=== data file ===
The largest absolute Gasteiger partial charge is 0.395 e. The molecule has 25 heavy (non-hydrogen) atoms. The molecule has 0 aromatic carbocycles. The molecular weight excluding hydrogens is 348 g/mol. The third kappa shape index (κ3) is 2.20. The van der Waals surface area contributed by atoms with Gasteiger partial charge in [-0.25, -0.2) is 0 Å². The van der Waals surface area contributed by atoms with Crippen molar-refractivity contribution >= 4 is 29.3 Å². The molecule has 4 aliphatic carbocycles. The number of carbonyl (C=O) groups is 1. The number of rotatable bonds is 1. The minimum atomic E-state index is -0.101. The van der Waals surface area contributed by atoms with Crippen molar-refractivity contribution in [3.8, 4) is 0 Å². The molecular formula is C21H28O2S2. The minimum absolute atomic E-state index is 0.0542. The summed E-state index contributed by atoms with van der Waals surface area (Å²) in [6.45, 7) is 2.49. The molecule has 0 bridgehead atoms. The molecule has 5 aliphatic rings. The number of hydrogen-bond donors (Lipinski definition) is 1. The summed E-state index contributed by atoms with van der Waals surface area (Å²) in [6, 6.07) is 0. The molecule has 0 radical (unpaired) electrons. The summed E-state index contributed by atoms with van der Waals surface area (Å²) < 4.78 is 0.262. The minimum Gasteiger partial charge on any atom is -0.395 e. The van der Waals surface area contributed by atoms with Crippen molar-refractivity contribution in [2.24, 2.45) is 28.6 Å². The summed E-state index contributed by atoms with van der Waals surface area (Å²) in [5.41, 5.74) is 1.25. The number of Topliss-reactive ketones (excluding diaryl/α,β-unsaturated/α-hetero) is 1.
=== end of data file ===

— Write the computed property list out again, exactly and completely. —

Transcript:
The largest absolute Gasteiger partial charge is 0.395 e. The molecule has 25 heavy (non-hydrogen) atoms. The molecule has 0 aromatic carbocycles. The molecular weight excluding hydrogens is 348 g/mol. The third kappa shape index (κ3) is 2.20. The van der Waals surface area contributed by atoms with Gasteiger partial charge in [-0.25, -0.2) is 0 Å². The van der Waals surface area contributed by atoms with Crippen molar-refractivity contribution >= 4 is 29.3 Å². The molecule has 4 aliphatic carbocycles. The number of carbonyl (C=O) groups is 1. The number of rotatable bonds is 1. The minimum atomic E-state index is -0.101. The van der Waals surface area contributed by atoms with Crippen molar-refractivity contribution in [3.8, 4) is 0 Å². The molecular formula is C21H28O2S2. The minimum absolute atomic E-state index is 0.0542. The summed E-state index contributed by atoms with van der Waals surface area (Å²) in [6.45, 7) is 2.49. The molecule has 0 bridgehead atoms. The molecule has 5 aliphatic rings. The number of hydrogen-bond donors (Lipinski definition) is 1. The summed E-state index contributed by atoms with van der Waals surface area (Å²) in [6, 6.07) is 0. The molecule has 0 radical (unpaired) electrons. The summed E-state index contributed by atoms with van der Waals surface area (Å²) < 4.78 is 0.262. The minimum Gasteiger partial charge on any atom is -0.395 e. The van der Waals surface area contributed by atoms with Crippen molar-refractivity contribution in [2.24, 2.45) is 28.6 Å². The summed E-state index contributed by atoms with van der Waals surface area (Å²) in [5.41, 5.74) is 1.25. The number of Topliss-reactive ketones (excluding diaryl/α,β-unsaturated/α-hetero) is 1.